The officer drew his feet closer together, the knees flexing a
little. "Come on, lady, come on, now," he kept saying
Mr. Munn saw the soldier lean toward the door-jamb. He
saw his hand stealthily rise. " Isabella!" he shouted warn-
ingly, " watch-----" But the soldier behind him chunked
him heavily in the ribs with the carbine butt so that he fell
to one knee, gasping. And at the instant he fell, the hand
reached round the door-jamb and swept down to seize the
barrel of the shotgun, and the officer plunged sideways, and
the roar of the gun filled the hall.
"I got it," the soldier at the door shouted. The shotgun
dangled loosely from his grasp.
Downstairs, one of the women screamed.
The officer stepped into the room, his pistol drawn. The
soldier with the lamp followed, then the deputy.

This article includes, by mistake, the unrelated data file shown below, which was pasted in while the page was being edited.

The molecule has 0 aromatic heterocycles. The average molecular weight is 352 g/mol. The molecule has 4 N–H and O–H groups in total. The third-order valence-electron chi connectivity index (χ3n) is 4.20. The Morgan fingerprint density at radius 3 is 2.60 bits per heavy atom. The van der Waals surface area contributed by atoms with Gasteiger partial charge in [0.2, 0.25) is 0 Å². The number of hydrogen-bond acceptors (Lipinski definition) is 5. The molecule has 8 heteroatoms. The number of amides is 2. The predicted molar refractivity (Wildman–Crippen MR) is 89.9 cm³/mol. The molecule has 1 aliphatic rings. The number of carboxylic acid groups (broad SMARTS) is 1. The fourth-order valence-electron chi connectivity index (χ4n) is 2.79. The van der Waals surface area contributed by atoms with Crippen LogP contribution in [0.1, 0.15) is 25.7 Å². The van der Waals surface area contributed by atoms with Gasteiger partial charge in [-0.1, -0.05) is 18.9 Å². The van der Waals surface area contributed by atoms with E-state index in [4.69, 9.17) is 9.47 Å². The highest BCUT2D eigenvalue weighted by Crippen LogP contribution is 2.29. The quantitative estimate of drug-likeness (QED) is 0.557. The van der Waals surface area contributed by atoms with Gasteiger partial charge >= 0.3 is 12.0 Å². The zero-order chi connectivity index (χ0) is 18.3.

Mr. Munn rose slowly to his feet. There, before him on the
floor, was the mark where the charge of shot had buried itself
in the oak planking.
The women, calling, were coming up the stairs.
The girl was sitting on the floor, her head pressed against
the door-jamb and her shoulders shaking with sobs. Professor
Ball, on his knees beside her, the skirts of his long black coat
almost brushing the floor, as when he knelt to pray, was
moving his clumsy bandaged hand over her hair with a
mechanical gesture of comfort. He was mumbling something,
Mr. Munn could not make out what.
Mr. Munn turned to meet the interrogation and distress on
the faces of the women. " It's all right," he said.
As Portia moved quickly toward the doorway, the officer
came out, the soldier with the lamp behind him. He looked
down at the huddled girl. Professor Ball rose, his tall, thin
figure weaving crankily. He put out his hand to the wall to
brace himself. "You didn't have to do that," he told the
officer, his voice croaking and distant.
The officer did not seem to hear him. "Miss," he said,
addressing the girl on the floor, " Miss, I sure------"